Bit of politics and culture tonight, my friends. It is Ireland week after all, so we need to remind our Celtic cousins about our superior cultural heritage, don’t we?
Siôn T. Jobbins’ book about our National Anthem is going to stir up a fair bit of debate. In the week where the latest census revealed that Welsh speaking is declining in many of its traditional heartlands, the author of this pocket guide to our National Anthem is urging those who don’t agree with the words not to sing it.
Whilst I support Jobbins’ desire to defend our language and recognise its significance to our wider culture, history and identity, I don’t think we should be telling people they can’t sing a song at a rugby match.
For a start, what would we sing if we didn’t sing Hen Wlad Fy Nhadau? Hymns and Arias? And do we have to stop singing Cwm Rhondda because we don’t believe every word of the Old Testament? Course we don’t.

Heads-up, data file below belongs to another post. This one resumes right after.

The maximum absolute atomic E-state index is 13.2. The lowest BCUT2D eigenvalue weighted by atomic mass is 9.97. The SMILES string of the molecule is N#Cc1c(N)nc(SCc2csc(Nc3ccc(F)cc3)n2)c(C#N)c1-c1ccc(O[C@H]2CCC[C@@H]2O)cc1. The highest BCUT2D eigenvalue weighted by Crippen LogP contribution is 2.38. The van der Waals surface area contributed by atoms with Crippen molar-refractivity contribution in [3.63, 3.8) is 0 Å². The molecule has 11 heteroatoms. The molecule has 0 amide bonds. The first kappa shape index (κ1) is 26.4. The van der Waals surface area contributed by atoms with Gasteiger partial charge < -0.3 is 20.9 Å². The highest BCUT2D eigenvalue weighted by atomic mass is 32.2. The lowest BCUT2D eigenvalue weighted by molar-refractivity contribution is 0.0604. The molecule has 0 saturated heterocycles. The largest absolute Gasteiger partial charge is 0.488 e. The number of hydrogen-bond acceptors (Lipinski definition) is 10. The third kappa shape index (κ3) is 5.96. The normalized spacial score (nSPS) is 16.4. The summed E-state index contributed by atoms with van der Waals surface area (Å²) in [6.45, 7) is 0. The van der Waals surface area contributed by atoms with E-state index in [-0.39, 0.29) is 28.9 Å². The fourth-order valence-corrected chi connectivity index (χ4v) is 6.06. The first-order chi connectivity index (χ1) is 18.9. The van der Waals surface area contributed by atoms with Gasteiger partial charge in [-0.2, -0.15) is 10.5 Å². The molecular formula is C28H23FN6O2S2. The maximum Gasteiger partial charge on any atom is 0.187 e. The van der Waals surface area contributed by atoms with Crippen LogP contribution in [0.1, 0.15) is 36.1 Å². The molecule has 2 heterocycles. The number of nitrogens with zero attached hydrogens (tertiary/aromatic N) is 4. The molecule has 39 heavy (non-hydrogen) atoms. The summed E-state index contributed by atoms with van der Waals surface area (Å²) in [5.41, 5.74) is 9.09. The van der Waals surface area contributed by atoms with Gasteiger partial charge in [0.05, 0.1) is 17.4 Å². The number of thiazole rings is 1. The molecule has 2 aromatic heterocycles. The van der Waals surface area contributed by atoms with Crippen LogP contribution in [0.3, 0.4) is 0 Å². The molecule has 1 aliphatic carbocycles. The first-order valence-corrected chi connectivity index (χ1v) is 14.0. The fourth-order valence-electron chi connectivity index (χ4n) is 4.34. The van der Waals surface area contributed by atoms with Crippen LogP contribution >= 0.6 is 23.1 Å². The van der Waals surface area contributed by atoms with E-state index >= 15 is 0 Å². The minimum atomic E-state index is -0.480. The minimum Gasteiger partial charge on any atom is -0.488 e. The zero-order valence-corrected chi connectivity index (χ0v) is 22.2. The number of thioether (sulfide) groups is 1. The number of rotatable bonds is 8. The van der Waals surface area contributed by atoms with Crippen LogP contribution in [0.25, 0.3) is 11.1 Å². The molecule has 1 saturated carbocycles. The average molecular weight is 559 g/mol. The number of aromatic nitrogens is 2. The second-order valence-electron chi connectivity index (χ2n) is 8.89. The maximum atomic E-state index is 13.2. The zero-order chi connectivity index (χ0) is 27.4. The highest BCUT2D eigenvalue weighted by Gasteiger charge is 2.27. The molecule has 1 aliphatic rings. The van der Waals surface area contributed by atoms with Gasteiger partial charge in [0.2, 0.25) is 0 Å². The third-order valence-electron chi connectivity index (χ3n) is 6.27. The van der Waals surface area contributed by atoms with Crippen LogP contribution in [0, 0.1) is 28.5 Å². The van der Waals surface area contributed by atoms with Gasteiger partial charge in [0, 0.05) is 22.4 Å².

Our anthem is the nitro we add to the fuel tank just prior to kick off. It’s one of the most spine-tingling experiences in the world to hear it belted out at the Millennium Stadium, and I’m pretty sure its proudly sung by everyone who knows the words. Or some of the words.
The key line for Jobbins is the final line of the chorus (we only sing one of the verses):
“O bydded i’r hen iaith barhau” – in English, “May the language endure for ever.”
For many Welsh people the language is an intrinsic part of the national identity; a key component of our culture. Without the Welsh language, what is left of Wales to distinguish it from its neighbours?
The author ends with a challenge to “politicians and weak-willed people” to do more than just allow the language to “endure.” He says we should all be standing up for Welsh and actively promoting it. And that means a lot more than belting it out before a rugby match.